Abstract: This study performs a meta-regression analysis with the aim of explaining the differences in results obtained when estimating a frontier for judicial institutions. The metadata set comprises 264 efficiency scores retrieved from 36 papers published from 1992 to 2019. The empirical setting allows for the control of publication bias as in Aiello and Bonanno (2018; 2019) and is based on a random-effects model estimated with the two-step random-effects maximum likelihood (REML) technique proposed by Gallet and Doucouliagos (2014). Results show that primary papers using parametric methods yield higher efficiency scores than non-parametric studies. Additionally, the estimated efficiency scores in primary papers decrease with the number of inputs and outputs and the sample size. Importantly, the efficiency scores from studies that analyse the first-instance courts are higher than those obtained for the appeal courts. Meta-regressions also highlight that the efficiency scores retrieved from primary papers focusing on a specific court type (only tax, civil or criminal) are higher than those obtained when the analysed courts are mixed.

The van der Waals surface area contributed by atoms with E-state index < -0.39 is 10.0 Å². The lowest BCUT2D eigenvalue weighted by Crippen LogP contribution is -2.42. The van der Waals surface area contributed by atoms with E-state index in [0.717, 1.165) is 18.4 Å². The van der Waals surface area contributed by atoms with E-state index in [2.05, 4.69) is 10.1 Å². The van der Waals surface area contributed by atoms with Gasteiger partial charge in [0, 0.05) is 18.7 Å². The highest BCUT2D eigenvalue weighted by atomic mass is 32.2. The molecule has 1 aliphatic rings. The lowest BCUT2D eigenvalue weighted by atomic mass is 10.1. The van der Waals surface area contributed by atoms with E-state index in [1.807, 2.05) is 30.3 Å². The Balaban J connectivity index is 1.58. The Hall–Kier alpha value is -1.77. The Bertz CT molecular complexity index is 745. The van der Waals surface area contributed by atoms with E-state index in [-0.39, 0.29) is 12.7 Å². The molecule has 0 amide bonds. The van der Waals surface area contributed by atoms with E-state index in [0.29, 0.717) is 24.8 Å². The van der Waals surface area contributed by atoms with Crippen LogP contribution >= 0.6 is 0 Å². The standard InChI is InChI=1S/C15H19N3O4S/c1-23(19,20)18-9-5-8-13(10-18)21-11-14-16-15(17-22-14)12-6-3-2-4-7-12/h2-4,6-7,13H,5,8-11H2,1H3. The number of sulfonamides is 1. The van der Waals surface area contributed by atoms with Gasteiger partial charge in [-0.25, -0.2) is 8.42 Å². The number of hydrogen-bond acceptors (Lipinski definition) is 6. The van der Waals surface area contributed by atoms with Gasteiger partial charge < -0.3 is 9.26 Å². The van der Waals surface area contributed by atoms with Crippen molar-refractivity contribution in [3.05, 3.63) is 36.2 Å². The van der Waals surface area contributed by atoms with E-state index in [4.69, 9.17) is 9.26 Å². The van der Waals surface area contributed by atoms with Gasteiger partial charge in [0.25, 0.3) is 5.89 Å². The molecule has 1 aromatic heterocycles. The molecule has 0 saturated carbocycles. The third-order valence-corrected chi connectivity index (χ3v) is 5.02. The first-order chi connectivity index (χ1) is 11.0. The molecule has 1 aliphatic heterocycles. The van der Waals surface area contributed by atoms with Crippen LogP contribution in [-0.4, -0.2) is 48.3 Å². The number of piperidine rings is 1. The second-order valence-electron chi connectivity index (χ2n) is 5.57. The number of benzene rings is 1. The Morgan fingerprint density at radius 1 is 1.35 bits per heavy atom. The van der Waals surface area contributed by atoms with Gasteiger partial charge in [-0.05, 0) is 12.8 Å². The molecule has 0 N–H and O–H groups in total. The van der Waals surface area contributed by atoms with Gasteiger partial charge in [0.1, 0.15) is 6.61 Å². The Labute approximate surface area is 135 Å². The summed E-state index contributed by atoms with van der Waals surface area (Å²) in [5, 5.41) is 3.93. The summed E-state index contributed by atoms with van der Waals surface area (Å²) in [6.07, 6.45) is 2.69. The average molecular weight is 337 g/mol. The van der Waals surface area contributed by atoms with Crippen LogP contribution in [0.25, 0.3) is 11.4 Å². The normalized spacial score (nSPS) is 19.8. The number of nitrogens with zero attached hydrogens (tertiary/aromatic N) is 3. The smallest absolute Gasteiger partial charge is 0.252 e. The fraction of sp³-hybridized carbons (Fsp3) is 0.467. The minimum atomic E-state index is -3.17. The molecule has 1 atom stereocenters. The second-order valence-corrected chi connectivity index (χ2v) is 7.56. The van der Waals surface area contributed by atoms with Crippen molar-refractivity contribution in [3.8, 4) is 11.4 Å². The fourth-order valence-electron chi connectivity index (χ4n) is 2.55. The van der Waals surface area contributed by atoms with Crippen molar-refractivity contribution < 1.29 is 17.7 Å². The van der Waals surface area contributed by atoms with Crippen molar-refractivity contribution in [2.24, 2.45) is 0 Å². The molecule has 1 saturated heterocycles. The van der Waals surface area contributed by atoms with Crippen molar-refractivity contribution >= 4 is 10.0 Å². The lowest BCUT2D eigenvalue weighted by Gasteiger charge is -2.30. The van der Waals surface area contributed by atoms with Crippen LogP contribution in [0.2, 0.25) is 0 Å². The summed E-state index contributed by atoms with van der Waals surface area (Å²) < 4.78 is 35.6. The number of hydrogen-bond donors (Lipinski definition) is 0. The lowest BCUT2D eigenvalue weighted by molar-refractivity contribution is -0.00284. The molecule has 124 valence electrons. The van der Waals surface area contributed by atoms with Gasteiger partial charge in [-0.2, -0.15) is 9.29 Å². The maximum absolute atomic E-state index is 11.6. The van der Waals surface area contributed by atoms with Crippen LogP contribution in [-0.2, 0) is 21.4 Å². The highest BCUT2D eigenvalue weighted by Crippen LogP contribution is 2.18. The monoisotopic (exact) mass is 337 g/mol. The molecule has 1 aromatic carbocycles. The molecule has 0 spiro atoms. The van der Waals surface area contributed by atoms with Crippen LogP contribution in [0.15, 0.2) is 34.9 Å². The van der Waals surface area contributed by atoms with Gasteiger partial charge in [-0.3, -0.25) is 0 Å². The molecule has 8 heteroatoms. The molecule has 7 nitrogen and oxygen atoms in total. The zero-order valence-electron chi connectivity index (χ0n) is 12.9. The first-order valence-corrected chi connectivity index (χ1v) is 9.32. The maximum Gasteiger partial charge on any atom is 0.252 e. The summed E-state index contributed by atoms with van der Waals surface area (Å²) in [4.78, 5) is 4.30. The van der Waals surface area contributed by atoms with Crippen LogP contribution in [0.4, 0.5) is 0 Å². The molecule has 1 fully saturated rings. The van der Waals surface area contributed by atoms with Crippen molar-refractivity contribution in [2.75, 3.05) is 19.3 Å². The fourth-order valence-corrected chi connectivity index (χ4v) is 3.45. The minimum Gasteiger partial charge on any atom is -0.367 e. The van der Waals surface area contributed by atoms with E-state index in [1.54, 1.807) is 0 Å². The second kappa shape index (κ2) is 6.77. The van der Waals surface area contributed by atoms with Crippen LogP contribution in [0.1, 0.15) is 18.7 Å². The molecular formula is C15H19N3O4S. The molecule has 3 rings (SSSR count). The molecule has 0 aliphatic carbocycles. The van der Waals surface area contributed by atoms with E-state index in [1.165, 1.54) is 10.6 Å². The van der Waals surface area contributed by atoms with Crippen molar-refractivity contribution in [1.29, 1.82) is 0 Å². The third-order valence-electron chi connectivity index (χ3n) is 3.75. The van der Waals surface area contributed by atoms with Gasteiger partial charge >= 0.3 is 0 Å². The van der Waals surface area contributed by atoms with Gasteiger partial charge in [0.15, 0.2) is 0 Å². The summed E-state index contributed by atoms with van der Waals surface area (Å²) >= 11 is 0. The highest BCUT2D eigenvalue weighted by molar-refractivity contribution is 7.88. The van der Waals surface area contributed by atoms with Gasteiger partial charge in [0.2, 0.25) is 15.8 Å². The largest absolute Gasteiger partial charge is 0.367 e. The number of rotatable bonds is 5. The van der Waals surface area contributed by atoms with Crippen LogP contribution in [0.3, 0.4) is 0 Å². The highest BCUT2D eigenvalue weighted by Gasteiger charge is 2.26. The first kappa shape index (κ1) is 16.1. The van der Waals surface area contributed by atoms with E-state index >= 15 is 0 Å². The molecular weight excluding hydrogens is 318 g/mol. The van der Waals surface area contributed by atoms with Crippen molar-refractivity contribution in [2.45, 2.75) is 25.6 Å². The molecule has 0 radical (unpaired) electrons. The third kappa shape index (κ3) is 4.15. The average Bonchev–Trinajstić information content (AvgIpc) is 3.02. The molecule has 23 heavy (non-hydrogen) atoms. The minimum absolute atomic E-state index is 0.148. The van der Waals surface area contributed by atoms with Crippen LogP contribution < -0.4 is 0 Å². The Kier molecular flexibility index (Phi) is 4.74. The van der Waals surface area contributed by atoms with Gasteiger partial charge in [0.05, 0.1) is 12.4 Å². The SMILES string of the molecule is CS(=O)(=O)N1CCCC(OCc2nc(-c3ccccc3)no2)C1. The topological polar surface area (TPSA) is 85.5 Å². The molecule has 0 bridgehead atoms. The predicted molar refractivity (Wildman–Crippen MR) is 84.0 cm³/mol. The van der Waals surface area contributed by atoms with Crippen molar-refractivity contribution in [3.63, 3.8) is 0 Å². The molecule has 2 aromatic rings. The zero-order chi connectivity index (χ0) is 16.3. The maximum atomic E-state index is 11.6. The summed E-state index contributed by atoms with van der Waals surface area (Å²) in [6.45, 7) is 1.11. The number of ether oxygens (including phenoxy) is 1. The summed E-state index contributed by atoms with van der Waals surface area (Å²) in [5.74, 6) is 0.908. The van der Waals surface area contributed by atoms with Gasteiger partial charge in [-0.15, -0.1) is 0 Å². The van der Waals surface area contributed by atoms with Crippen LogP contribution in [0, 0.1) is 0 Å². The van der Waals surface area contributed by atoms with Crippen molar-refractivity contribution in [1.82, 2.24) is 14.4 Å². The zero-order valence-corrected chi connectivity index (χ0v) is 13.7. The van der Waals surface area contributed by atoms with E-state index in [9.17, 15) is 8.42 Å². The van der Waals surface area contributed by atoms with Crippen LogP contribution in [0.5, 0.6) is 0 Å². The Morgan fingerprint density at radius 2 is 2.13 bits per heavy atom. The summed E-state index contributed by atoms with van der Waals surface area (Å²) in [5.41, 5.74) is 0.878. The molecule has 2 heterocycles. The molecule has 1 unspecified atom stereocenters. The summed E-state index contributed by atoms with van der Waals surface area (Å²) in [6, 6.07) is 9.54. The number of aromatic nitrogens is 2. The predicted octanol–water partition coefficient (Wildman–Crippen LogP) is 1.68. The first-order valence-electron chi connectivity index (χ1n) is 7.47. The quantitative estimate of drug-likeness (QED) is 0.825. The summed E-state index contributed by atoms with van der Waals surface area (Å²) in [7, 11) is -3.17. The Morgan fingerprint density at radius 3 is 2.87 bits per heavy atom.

Keywords: District courts, Efficiency, Frontier models, Judicial system, Meta-analysis
    JEL: C14 C80 D63 K40 P37
    Date: 2021–02
  12. By: , AISDL